John Coplans (June 24, 1920 – August 2003) was a British artist. A veteran of World War II and a photographer, he emigrated to the United States in 1960 and had many exhibitions in Europe and North America. He was on the editorial staff of Artforum from 1962 to 1971, and was Editor-in-Chief from 1972 to 1977.
Coplans is known for his series of black and white self-portraits which are a frank study of the naked, aging body. He photographed his body from the base of his foot to the wrinkles on his hand. As he never photographed his face, his images are not focused on a specific man or identity.
Coplans had a long affiliation with Artforum. He was there at the founding of the magazine, in San Francisco in 1962; he followed it to Los Angeles, then, in 1967, to New York. With the departure in 1971 of Philip Leider, he became editor in chief, presiding over the tumultuous years that saw the core editorial group break apart into a handful of factions. Coplans's reign at Artforum was considered a time of editorial catholicity, reflecting a moment of expanding media, practices, and modes of engagement within contemporary art.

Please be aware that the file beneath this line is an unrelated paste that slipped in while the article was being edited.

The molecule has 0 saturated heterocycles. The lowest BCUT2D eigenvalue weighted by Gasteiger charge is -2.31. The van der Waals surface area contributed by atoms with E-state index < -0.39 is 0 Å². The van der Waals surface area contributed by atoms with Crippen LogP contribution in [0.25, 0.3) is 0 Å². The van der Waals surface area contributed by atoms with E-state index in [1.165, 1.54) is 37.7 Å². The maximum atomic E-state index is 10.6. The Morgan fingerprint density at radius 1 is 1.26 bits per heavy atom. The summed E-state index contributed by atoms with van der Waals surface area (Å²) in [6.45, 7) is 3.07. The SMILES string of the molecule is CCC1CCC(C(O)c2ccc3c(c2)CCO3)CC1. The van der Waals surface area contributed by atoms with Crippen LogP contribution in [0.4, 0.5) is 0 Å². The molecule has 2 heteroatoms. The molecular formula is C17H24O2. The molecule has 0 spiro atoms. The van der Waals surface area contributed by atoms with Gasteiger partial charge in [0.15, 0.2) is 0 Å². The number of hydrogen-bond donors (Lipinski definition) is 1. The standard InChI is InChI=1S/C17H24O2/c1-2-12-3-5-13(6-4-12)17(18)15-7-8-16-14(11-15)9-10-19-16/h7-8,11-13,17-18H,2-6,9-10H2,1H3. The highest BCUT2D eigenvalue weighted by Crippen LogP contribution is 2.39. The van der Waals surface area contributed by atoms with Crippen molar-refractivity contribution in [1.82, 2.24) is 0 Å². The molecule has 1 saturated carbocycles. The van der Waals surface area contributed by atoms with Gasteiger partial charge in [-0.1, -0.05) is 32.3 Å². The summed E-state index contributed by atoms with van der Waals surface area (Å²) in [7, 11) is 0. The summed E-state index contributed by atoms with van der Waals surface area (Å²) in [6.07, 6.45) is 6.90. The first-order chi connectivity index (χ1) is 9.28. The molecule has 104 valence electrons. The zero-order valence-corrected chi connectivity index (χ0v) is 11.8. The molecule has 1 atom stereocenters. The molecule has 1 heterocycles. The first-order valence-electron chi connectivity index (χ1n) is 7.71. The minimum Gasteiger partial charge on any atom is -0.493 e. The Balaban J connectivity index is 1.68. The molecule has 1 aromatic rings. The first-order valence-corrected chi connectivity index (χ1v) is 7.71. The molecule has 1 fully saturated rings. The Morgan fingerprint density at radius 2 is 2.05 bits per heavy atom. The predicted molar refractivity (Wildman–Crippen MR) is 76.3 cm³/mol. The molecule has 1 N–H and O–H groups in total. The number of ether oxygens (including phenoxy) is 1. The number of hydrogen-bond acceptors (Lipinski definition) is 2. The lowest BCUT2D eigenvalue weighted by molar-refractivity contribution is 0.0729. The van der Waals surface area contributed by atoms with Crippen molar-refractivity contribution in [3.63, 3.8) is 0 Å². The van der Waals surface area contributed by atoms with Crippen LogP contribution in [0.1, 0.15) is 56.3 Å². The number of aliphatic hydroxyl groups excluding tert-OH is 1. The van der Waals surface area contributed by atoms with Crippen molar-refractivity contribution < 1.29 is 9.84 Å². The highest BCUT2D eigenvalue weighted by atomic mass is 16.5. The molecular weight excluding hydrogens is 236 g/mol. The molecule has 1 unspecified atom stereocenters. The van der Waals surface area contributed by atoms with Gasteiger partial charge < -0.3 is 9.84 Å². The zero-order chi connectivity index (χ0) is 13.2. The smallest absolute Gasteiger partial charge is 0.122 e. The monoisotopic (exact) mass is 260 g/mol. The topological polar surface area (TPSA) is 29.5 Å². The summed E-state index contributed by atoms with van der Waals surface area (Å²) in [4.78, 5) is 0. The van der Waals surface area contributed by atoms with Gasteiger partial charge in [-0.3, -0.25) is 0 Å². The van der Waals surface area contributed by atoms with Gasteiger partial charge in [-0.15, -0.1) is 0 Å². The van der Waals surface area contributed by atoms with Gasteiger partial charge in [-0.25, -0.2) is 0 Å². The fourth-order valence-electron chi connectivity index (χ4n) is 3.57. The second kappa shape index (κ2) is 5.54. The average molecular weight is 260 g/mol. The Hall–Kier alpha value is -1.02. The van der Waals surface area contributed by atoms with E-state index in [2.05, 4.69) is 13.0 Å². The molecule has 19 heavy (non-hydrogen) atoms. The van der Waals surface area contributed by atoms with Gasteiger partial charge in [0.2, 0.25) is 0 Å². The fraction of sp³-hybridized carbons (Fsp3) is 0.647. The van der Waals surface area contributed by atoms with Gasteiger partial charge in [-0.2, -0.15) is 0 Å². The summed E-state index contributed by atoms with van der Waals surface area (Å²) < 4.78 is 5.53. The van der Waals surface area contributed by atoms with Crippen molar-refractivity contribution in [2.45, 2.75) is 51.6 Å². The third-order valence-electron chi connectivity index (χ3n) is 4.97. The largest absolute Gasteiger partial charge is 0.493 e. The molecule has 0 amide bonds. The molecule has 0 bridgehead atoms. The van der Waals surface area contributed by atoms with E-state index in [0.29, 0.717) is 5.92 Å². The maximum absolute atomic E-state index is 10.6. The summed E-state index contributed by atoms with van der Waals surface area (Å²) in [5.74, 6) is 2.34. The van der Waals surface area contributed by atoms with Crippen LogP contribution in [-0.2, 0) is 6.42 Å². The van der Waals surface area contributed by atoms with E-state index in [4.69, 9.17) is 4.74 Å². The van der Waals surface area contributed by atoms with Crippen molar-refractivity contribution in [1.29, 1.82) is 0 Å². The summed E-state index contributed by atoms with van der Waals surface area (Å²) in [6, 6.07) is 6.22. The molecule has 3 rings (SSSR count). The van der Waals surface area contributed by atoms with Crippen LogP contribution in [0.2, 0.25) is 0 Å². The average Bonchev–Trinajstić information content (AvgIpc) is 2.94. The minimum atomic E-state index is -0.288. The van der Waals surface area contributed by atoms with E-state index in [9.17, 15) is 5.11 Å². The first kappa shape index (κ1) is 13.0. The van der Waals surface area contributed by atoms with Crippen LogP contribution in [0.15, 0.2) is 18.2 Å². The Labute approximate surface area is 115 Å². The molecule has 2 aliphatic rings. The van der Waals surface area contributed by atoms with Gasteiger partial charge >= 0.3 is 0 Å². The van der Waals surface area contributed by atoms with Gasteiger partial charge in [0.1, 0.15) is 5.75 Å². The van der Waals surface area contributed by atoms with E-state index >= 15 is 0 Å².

As a curator at the Pasadena Art Museum in the mid-'60s, Coplans was among the earliest champions of Pop art and a vociferously sympathetic critic of the work of Roy Lichtenstein and especially Andy Warhol. (He organized a survey of Pop as early as 1963 and later was responsible for retrospectives of Lichtenstein and Warhol as well as the 1968 "Serial Imagery" exhibition.) He also was director of the Akron Art Museum, Ohio beginning in 1978.
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